Graphic Novel Reviews


Judge Dredd: Tour of Duty Backlash

(2010) John Wagner et al, Rebellion, 17.99, trd pbk, unnumbered pp (est. pp. 272), ISBN 978-1-907-51923-9

 

Now if you have never read the British (Brit Cit) Science Fiction comic 2000AD and do not want to then fair enough. But if you have heard of its most famous character, Judge Dredd, and would like to see what all the fuss is about, then I really do encourage you to try out one of the graphic novels. For over three decades (since 1977) Judge Dredd has evolved into quite a complex character within an even more complex setting that is simply stuffed with SF tropes. So even if your reading diet is more or less purely SF books, I do urge you to give the graphic novels a go and here a really great place to start is with this one. (Do not be put off by the Hollywood bastardised 1995 Sylvester Stallone film.)

Tour of Duty Backlash is a great place to start because not only is it the beginning of the recent story arc from 2007 that is still on-going in the weekly 2000AD comic today (2011) but also because it has its roots in Dredd's history and these are explained within Tour of Duty Backlash (albeit episodically and briefly).

For past 2000AD readers who have gafiated (gotton away from it all ted) but still hanker after some Dredd, then this graphic novel is also for you.

As said, this graphic novel does revisit Dredd's past but if you want to learn about his beginnings then you can also get Judge Dredd: Origins which is still in print and available overseas from Amazon and all good Anglophone SF bookshops. I mention this because Judge Dredd: Origins sort of segues into Tour of Duty: Backlash and so is a sort of loose prequel. What you get in Origins is not just how democracy failed the World (hence the rise of the judges) but the fact that the judges lie to the people and their own: you quickly learn that the body of the founder of the judges does not lie in Mega City One as we were led to believe.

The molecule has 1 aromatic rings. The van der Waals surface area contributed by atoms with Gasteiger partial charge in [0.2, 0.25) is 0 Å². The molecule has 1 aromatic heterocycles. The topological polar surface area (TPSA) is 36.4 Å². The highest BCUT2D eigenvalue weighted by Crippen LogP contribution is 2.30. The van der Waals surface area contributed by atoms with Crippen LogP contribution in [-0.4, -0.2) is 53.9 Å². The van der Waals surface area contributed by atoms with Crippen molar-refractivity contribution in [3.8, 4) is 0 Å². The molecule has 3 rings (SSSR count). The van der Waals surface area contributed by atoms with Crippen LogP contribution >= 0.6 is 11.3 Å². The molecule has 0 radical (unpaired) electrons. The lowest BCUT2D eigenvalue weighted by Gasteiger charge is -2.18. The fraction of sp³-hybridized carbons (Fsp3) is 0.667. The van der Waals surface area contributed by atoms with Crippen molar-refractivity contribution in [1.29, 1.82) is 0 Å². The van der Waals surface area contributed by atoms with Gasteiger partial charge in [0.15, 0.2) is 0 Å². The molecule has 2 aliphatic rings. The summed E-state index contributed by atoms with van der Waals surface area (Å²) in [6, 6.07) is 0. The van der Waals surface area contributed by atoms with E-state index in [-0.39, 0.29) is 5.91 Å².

Regular Judge Dredd readers will know that for many years (just a few years after the comic strip began) that Judge Dredd began to have some nagging doubts as to the perfection of the judge system. (The first signs of this appeared in 2000AD back in the early 1980s when a colleague of Dredd recommended he wear slightly too tight boots as a distraction.) The 'Judge' system was brought in due to a rise of lawlessness, a legal system that tended to enable the wealthy to hire expensive lawyers who got them off (or markedly reduced sentences), and corrupt democratic systems with self-serving politicians. Judges make the laws, are the police and can immediately on arrest pass sentence (including death); courts are only for the most complex of cases and even then there is no trial by jury of peers.

As is recounted (again) in Judge Dredd: Origins, and briefly summarised (again) in Tour of Duty Backlash, Dredd is a special breed of judge well not a breed as he is one (of a number) of the (rare) clones of Fargo who founded the judge system. As such he is meant to be the essence of what makes for a good judge. So for Dredd to have doubts (which he keeps quiet) is not just the embellishment of a protagonist but a pivotal point underpinning much of the tension that resides within Mega City One where Dredd operates. Now, if you are still with me, on to a summary of Tour of Duty Backlash.